Palmer takes aim at Treasurer Swan
DURING a visit to Bond University on Monday, mining magnate Clive Palmer couldn't resist taking a swipe at the federal treasurer Wayne Swan.
Mr Palmer said Mr Swan's love for the Boss, Bruce Springsteen, was rather appropriate as Mr Swan was "born to run".
However, Mr Swan's appreciation of Mr Springsteen himself was not so well placed as Mr Springsteen was a multi-millionaire who lived in a $40 million apartment in New York and sang songs about poor people in New Jersey.
During his keynote address Mr Palmer praised the impact education had on Australian social and economic life.
Mr Palmer said education was the key to opportunity and believed too many young people entered the workforce without the right schooling to get the jobs that would give them a fulfilling life.
Delinquency, unemployment, chronic dependence and a waste of human resources were a huge cost to society, Mr Palmer said.
Over the next decade, around 1 million young men and women would enter the labour market, many without even graduating high school.
"Where are they going to get jobs, which business will employ them?
For Australia to take its rightful place in the world it needed to improve education and the excellence of its universities.
"Australia must be prepared to seize the opportunities as they present themselves."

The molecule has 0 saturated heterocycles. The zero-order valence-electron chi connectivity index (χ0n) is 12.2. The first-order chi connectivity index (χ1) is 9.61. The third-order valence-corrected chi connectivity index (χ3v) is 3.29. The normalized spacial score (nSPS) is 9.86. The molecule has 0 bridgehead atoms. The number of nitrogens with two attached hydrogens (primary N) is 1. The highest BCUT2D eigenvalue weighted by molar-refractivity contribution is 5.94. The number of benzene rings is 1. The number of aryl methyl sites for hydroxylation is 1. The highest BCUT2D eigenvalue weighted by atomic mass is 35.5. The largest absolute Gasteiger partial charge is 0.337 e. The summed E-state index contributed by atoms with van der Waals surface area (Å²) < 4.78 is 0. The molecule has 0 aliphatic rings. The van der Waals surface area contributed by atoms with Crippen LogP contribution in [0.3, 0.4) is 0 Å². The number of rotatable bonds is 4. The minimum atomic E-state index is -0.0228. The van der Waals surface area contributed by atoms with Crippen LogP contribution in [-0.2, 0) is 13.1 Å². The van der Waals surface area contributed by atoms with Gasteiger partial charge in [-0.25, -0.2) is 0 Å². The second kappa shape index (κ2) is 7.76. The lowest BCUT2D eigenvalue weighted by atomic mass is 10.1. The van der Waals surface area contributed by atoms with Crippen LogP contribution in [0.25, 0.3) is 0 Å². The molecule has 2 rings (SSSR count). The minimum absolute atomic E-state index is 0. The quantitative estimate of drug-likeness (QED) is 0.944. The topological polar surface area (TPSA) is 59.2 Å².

Although people both in business and academia faced challenges not see before, there never had been such opportunities for growth and expansion as there was in the world today.
Mr Palmer said in the next 12 years, around 350 million people in China would move from the countryside to the cities and claim their place in the world's economic landscape.
Participating in meeting the needs of this growth created opportunities for Australia, for Queensland, for the students of Bond University.
Mr Palmer then went on to say we needed more love in our life, more forgiveness and more reconciliation.
The best way to ensure development in conditions of growth was to ensure we had a peaceful world to live in.
Making peace was a lot harder than making war.
It required a consistent, persistent effort and progress came in small doses.
"We have to realise that at the end of the day we are all children of god and have more in common than divides us," Mr Palmer said.